Collateral consequences of a criminal conviction arise at the time of reentry. The consequences are postsentence civil penalties with no relationship to a sentence imposed by a judge. Convictions involving drugs can have life-restricting consequences that affect the fundamental necessities of life—such as getting a job, housing, and further education. Collateral consequences can be devastating. They convert newfound freedom into a life sentence of legal obstacles and financial hardships that can make reentry a setup for recidivating back to prison.
Reentry is a fragile adjustment period for people returning to freedom. The prospect of reentry is the dream of most inmates. The expectation encompasses rushes of excitement and the ominous reality of rebooting life after a grinding sentence without personal growth. The challenge of the reboot raises uncertainties for inmates. Incarceration deprograms and desensitizes the drive to be independent and self-sustaining, resulting in inherently tragic byproducts of incarceration. The longer the prison sentence, the more difficult the adjustment upon reentry. Finding work and a place to live, reintegrating with family, going back to school, and qualifying for government assistance programs (such as food stamps) can be overwhelming for returnees. Those reentering are coming from a life in prison where every aspect was programmed for them. Being independent in prison is an oxymoron; inmates are told what to do and when and how to do it, and they are required to repeat the process every day. Swift punishments are doled out for failure to comply.
How Many People Reenter Society after Serving Their Sentences?
The number of formerly incarcerated people reentering is significant. According to the United States Department of Justice (DOJ), every week more than ten thousand people are released from federal and state prisons. Annually, more than 650,000 ex-offenders return to communities around the country, desperate for an equal chance. However, the DOJ report reflects the failure of reentry plans in that “approximately two-thirds [of reentries] will likely be rearrested within three years of release.” The failure of reentry is further exasperated by the fact that more than ten percent of these people, according to an article by Patricia McKernan posted by Volunteers of America,
are homeless in the months preceding and following their incarceration. Being homeless, unstably housed, [suffering from untreated mental illness,] or living in a high crime neighborhood all heighten an individual’s risk of reoffending.
Reentry Is a Tenuous Challenge That Returnees Are Not Always Prepared to Face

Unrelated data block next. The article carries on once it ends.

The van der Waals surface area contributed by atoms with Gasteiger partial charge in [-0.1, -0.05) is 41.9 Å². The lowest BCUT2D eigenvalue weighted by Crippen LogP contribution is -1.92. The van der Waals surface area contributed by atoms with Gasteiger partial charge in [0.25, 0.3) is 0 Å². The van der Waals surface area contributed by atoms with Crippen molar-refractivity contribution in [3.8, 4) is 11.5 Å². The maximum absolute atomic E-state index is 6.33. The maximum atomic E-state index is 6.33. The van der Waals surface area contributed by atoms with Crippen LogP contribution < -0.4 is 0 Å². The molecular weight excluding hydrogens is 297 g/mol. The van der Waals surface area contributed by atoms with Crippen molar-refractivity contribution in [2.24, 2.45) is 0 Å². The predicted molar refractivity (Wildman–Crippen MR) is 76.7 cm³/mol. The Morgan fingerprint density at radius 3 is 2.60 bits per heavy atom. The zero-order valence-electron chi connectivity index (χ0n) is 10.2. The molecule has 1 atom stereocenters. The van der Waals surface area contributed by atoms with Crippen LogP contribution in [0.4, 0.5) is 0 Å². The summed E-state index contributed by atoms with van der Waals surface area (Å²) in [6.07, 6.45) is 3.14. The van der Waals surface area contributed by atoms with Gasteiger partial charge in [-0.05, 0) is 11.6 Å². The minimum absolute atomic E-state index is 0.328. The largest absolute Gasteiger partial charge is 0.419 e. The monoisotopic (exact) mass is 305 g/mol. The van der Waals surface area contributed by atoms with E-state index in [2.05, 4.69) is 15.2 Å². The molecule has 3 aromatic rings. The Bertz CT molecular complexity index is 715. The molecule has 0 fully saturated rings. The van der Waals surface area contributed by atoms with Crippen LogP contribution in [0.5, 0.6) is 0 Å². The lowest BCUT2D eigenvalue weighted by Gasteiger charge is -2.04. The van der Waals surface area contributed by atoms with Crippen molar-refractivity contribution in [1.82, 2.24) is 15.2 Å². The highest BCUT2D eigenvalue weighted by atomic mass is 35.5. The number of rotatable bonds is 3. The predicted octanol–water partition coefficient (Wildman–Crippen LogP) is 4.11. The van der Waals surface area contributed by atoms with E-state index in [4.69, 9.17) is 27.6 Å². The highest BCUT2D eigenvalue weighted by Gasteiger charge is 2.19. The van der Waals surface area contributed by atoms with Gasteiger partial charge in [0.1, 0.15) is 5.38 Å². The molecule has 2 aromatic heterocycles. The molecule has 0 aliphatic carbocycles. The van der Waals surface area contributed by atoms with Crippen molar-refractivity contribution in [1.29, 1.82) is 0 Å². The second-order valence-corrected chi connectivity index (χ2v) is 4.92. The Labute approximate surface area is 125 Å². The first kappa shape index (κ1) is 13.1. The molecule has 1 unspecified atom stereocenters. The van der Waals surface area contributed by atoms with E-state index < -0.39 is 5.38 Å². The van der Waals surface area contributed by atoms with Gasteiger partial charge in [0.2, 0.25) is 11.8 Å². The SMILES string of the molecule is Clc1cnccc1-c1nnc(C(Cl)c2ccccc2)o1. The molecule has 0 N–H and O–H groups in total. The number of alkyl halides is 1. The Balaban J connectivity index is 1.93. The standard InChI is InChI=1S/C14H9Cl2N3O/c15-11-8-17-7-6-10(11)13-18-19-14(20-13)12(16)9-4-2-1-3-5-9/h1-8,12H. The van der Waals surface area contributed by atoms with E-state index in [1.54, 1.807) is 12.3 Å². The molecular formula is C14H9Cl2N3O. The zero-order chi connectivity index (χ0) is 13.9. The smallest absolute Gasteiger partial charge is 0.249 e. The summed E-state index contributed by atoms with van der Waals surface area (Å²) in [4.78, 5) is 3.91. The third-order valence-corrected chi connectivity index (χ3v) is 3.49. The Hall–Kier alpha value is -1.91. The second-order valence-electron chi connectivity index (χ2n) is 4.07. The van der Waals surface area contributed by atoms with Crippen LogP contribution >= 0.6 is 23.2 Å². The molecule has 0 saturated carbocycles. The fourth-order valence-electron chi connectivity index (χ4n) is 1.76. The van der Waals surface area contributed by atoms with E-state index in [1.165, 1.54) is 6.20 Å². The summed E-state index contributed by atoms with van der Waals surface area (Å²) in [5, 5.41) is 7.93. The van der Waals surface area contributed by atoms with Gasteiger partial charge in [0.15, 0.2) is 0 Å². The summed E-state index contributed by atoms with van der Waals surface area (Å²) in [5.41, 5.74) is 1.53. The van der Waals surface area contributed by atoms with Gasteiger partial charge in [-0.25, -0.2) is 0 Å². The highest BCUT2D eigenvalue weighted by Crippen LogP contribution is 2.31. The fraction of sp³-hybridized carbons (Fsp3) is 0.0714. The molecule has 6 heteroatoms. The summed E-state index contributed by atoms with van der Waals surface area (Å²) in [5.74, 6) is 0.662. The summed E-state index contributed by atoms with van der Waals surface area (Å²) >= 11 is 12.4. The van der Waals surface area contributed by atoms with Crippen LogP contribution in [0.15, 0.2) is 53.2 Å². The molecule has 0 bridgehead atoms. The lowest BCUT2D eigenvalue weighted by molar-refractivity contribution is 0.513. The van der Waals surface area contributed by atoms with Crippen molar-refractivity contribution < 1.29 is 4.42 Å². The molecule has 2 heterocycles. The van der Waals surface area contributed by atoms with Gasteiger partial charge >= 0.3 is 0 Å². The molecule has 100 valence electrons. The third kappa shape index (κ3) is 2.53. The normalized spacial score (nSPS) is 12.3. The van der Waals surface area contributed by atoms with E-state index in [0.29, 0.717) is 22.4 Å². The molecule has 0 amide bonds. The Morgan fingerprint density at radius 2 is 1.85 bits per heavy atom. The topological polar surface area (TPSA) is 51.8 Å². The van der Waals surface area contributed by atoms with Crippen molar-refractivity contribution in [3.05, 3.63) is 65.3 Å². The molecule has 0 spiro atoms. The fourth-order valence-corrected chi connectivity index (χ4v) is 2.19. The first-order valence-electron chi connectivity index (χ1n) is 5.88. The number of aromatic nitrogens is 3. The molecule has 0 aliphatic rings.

In The Shawshank Redemption, screenwriter Frank Darabont illustrates how overwhelming reentry is for inmate Brooks Hatlen, who—after fifty years in the prison and as a result of being “institutionalized”—is unable to adjust to being self-sustaining while living in a small rented room and bagging groceries at a Foodway. Brooks finds himself in a free but foreign world. Darabont illustrates through Brooks’s stream-of-conscious dialogue the unbearable pain of feeling like a misfit in an unprogrammed world: “I don’t like it here. I’m tired of being afraid all the time. I’ve decided not to stay.” Brooks’s ironic escape from freedom is suicide by hanging.
While Brooks’s experience illustrates the perniciousness of prison on self-confidence and personal esteem, spending any number of years in prison sets up ex-offenders for failure. They’re met by postpunishment penalties and consequences imposed by federal and state governments;
these effects create obstacles to success that people without criminal records don’t have to deal with.
Paying One’s Debt to Society
Serving a prison sentence does not accomplish full payment back to society. The idea is an insult to reentering people eager to reintegrate into society because of the unexpected number of civil obstacles encountered at a time when folks need to be unshackled in order to reconstruct their lives. In reality, civil laws and rules imposed by the federal and state governments perversely add punitive obstructions and impediments to successful reentry. A negative impact on public safety results when there is a revolving door back to prison if life on the outside cannot be sustained because of restrictions that limit access to necessities of shelter, work opportunities, and much more.
In her book Prisoners of Politics: Breaking the Cycle of Mass Incarceration, Rachel Elise Barkow rightfully argues that if the goal of punishing criminals is public safety, then “social consequences—recycling offenders through an overwhelmed criminal justice system,” with what she calls “Collateral Calamities,” makes no sense. Barkow sharpens her point by citing statistics that “7 out of 10 people [are] rearrested or convicted within 5 years of their release from prison, and most of the offenses [are] occurring within the first year that people step out of prison.” Her conclusion is that a contributing factor to this recidivism is the “desires for revenge against those who commit crimes . . . or those whom the public believes are committing crimes.”